If you’re a dog lover, there’s no better way to show your love for your four-legged companion than through art. Dogs are playful, beautiful and unique, making them one of the most fun subjects to draw.
A dog drawing also makes a wonderful gift to send to a loved one. If you’re trying to find a meaningful gift for an animal lover, why not create a hand-drawn portrait of their furry friend?
Whether you’re completely new to drawing or you’re already a sketching pro, we’ve created a step-by-step guide to help you draw a realistic dog.
1. Things to think about before you start drawing a dog
Drawing a dog follows the same basic steps as drawing a cat (or any other household pet!). You’ll use a similar technique throughout, but all animals have different features, characteristics and movements.
Physical differences between breeds are especially prominent with dogs – far more so than with other species like cats. The visual difference between a Greyhound and a Pug is vast, so it’s important that you have a focus or a specific dog you’re aiming to draw. Drawing a dog that you know personally is preferable, as you can spend time observing it’s movement in person. If you don’t have a dog, choose your favourite breed and find a collection of images and videos online to observe and copy.
If you’re creating your dog drawing as a gift, spend time observing your loved one’s dog or find some images you can base your drawing off. It’s important you have something to follow, rather than trying to remember and draw the dog’s features from your imagination.
2. Decide on the type of dog drawing you want to do
It’s time to make some decisions about how you want your sketch to look. Decide what the function is, and what material or paper you’re drawing on. Is it going to be a poster, a card, a gift or just a casual drawing in a sketchpad?
Next, think about the aesthetic you want to achieve, and whether you’re going for a minimalist, modern look or a traditional style. Pick out a selection of pencils, both light and dark, and then any colour you might want to include. Feel free to get playful and include some crayon or paint, if you’re feeling adventurous!
3. Choose a pose and do some practice sketches
Decide how you’d like to depict your dog. You could opt for a sitting, running, jumping or a playful pose – whichever you feel comfortable with.
Before you begin on your final sketch, do some important prep work. It can be tempting to skip this stage and rush straight on to doing a full drawing, but it’s really important and will save you lots of time and disappointment in the long run!
To get prepared, go out to a park or public area and watch the dogs that go by – observe how they sit, run, pounce, jump and move. Do some quick rough sketches of dogs doing all different things to gain familiarity with how they hold themselves, and how their bodies move. This will make it easier when it comes to doing your final dog drawing.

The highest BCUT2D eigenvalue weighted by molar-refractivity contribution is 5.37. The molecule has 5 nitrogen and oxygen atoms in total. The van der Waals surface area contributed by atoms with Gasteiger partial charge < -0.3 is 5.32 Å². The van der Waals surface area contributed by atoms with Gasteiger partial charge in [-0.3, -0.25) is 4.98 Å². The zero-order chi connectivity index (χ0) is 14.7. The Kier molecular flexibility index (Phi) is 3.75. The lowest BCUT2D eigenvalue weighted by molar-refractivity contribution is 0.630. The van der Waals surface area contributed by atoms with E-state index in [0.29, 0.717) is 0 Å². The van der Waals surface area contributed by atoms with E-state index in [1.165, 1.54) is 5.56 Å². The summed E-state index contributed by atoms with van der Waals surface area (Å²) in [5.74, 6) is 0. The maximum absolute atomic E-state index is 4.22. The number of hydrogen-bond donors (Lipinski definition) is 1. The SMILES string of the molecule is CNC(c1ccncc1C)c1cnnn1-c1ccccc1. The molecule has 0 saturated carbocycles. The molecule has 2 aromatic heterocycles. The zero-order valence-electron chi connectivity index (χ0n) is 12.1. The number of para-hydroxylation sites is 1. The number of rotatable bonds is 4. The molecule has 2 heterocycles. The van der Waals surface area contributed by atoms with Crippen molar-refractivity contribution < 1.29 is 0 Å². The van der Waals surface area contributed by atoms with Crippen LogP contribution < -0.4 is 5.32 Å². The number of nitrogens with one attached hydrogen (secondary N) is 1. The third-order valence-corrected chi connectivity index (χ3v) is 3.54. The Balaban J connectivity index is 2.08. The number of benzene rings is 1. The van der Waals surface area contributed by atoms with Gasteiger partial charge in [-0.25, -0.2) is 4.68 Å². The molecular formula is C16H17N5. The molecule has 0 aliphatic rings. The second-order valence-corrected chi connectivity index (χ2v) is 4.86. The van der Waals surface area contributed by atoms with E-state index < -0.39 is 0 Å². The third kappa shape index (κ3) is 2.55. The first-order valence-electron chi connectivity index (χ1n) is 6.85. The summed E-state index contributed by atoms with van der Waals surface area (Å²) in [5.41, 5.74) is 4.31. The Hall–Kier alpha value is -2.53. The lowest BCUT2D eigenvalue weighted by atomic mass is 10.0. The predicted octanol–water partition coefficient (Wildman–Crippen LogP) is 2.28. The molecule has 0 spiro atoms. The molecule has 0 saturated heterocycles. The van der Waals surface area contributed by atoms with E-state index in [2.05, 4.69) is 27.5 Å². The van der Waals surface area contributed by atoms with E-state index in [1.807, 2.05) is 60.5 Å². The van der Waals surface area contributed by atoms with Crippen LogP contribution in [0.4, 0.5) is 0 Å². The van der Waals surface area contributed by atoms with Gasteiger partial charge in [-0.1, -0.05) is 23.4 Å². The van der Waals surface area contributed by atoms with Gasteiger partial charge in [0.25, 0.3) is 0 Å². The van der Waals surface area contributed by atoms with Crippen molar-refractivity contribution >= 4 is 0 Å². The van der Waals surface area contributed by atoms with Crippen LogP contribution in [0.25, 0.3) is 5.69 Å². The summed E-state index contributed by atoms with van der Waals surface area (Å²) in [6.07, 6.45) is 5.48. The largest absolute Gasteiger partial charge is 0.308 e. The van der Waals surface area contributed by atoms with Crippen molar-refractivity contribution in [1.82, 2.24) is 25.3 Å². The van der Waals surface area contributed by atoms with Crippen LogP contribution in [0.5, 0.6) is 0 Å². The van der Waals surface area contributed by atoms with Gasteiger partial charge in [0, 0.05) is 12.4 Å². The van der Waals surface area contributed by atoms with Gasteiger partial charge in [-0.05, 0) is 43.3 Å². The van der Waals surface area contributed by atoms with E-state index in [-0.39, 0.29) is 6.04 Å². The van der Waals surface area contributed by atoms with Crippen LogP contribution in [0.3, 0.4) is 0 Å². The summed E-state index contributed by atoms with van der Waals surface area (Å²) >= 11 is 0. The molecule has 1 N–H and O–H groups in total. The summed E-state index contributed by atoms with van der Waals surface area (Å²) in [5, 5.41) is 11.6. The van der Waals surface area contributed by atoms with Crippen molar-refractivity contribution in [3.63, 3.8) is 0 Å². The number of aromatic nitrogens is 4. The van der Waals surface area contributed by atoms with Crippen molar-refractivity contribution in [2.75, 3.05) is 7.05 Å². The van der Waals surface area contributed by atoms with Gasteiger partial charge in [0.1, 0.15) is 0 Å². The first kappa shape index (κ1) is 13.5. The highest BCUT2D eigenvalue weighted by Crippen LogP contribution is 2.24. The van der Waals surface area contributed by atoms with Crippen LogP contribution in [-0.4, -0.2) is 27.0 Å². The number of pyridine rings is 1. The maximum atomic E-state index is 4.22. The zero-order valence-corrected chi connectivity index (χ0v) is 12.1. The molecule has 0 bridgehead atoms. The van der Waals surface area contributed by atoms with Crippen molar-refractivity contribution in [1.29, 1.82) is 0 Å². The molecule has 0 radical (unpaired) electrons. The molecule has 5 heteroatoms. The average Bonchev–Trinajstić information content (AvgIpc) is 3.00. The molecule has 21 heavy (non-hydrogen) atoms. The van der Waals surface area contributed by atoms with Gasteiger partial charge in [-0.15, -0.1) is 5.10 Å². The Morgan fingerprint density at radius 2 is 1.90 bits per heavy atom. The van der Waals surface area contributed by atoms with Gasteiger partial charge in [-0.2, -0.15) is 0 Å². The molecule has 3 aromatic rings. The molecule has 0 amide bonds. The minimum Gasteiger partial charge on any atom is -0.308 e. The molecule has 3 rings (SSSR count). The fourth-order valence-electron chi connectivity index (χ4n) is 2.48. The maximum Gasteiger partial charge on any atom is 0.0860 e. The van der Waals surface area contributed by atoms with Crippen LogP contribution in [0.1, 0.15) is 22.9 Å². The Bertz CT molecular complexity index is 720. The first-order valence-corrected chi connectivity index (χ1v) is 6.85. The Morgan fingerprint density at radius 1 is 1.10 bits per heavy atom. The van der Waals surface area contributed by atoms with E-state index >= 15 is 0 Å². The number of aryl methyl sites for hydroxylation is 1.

4. Draw the outline of your dog
Once you feel prepared, grab your paper, pencils and other chosen drawing materials. Find a comfortable place to sit with lots of natural daylight.
To begin, start with the basics. Draw the dog’s skeleton outline in super simple shapes. Sketch light ovals for their face, muzzle, torso and paws. Connect these with simple lines for their limbs, tail, feet and ears.
At this point, make sure you’re holding your pencil lightly to keep all your lines faded so it’s easy to draw over or erase any little errors. Remember to make sure the dog’s limbs are positioned naturally with joints, as they would be in real life, and not stiff and straight.
5. Create the dog’s body
Once you’re happy with the basic outline, start to add some weight to their body. Dogs have muscular definition beneath their fur. Join all your lines together so it starts to take shape as your chosen dog, ensuring you add curves where their muscles and joints are naturally.
For sleek short-haired dogs, like Lurchers, it’s super important to get their muscle tone right. However even if you’re drawing a fluffier dog, like a Pomeranian, it’s still equally as crucial to sketch the body accurately underneath the fur.
6. Add definition to their natural body shape
The next step is to add in their facial features, and this is where the dog really starts to come to life.
Focus carefully on your chosen breed, and add in their eyes, nose and mouth. Dog breeds have eyes set in unique positions, varying muzzle length, and other distinct differences. Some breeds hold their mouths open with their tongue flopping out, but others don’t.
Start to add further definition to the dog’s body at this point too, concentrating on areas of light and shadow. Take your time on this, and don’t be afraid to erase anything you’re not happy with.
7. Add depth, shadow and texture
Once you’re feeling confident with your dog outline, start to add further depth and areas of shadow.
Soften all the straight lines you’ve drawn by adding the texture of their fur. It’s best to use short, scribbled strokes to emulate the unique fur texture. Make sure you look closely at whether your chosen dog has a long or short coat, curly or straight fur, and any areas of tufted fur.
8. Finish up with ink
To finish up your sketch, grab a pen of your choice to draw over the faint pencil lines you’ve drawn. Use light and shadow for a realistic look by choosing where the light will hit your dog. Sketch the fur with both light and dark pencils for added depth.
Lastly, add in any quirks that make your dog unique! Sketch in any spots, stripes, patches or other cute features that make your dog stand out.
We hope you’re happy with your finished dog sketch! If you’re looking for a piece of animal art that doesn’t involve any drawing, we’ll do all the hard work for you. Our personalised art prints are the perfect way to pay homage to your furry friend.